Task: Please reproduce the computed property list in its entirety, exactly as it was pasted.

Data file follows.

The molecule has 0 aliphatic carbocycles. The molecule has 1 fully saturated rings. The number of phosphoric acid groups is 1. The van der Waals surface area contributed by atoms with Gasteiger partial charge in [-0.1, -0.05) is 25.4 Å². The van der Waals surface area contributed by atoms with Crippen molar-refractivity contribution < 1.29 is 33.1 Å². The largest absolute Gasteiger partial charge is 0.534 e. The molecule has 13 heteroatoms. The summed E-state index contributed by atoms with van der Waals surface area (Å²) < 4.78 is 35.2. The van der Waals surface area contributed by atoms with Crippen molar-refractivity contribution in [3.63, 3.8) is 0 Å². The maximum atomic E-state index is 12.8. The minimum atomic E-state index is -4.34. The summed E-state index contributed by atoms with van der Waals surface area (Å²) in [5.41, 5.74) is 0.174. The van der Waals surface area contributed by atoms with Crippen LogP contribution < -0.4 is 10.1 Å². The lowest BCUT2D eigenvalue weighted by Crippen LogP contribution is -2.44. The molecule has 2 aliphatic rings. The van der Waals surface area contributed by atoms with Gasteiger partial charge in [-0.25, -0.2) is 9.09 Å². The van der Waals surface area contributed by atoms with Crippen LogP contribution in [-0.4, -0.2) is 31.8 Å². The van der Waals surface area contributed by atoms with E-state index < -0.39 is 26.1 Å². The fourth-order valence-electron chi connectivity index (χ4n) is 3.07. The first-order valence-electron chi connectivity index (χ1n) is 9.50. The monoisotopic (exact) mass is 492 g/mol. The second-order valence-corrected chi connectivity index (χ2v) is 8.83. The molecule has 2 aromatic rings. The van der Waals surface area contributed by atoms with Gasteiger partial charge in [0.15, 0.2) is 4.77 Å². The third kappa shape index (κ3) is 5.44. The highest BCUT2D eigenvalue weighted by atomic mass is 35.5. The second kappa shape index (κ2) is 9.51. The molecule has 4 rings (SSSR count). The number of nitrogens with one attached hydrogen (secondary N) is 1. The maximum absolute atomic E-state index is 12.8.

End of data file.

The molecule has 0 aliphatic carbocycles. The molecule has 1 fully saturated rings. The number of phosphoric acid groups is 1. The van der Waals surface area contributed by atoms with Gasteiger partial charge in [-0.1, -0.05) is 25.4 Å². The van der Waals surface area contributed by atoms with Crippen molar-refractivity contribution < 1.29 is 33.1 Å². The largest absolute Gasteiger partial charge is 0.534 e. The molecule has 13 heteroatoms. The summed E-state index contributed by atoms with van der Waals surface area (Å²) < 4.78 is 35.2. The van der Waals surface area contributed by atoms with Crippen molar-refractivity contribution in [3.63, 3.8) is 0 Å². The maximum atomic E-state index is 12.8. The minimum atomic E-state index is -4.34. The summed E-state index contributed by atoms with van der Waals surface area (Å²) in [5.41, 5.74) is 0.174. The van der Waals surface area contributed by atoms with Crippen LogP contribution < -0.4 is 10.1 Å². The lowest BCUT2D eigenvalue weighted by Crippen LogP contribution is -2.44. The molecule has 2 aliphatic rings. The van der Waals surface area contributed by atoms with Gasteiger partial charge in [-0.25, -0.2) is 9.09 Å². The van der Waals surface area contributed by atoms with Crippen LogP contribution in [-0.4, -0.2) is 31.8 Å². The van der Waals surface area contributed by atoms with E-state index < -0.39 is 26.1 Å². The fourth-order valence-electron chi connectivity index (χ4n) is 3.07. The first-order valence-electron chi connectivity index (χ1n) is 9.50. The monoisotopic (exact) mass is 492 g/mol. The second-order valence-corrected chi connectivity index (χ2v) is 8.83. The molecule has 2 aromatic rings. The van der Waals surface area contributed by atoms with Gasteiger partial charge in [0.15, 0.2) is 4.77 Å². The third kappa shape index (κ3) is 5.44. The highest BCUT2D eigenvalue weighted by atomic mass is 35.5. The second kappa shape index (κ2) is 9.51. The molecule has 4 rings (SSSR count). The number of nitrogens with one attached hydrogen (secondary N) is 1. The maximum absolute atomic E-state index is 12.8.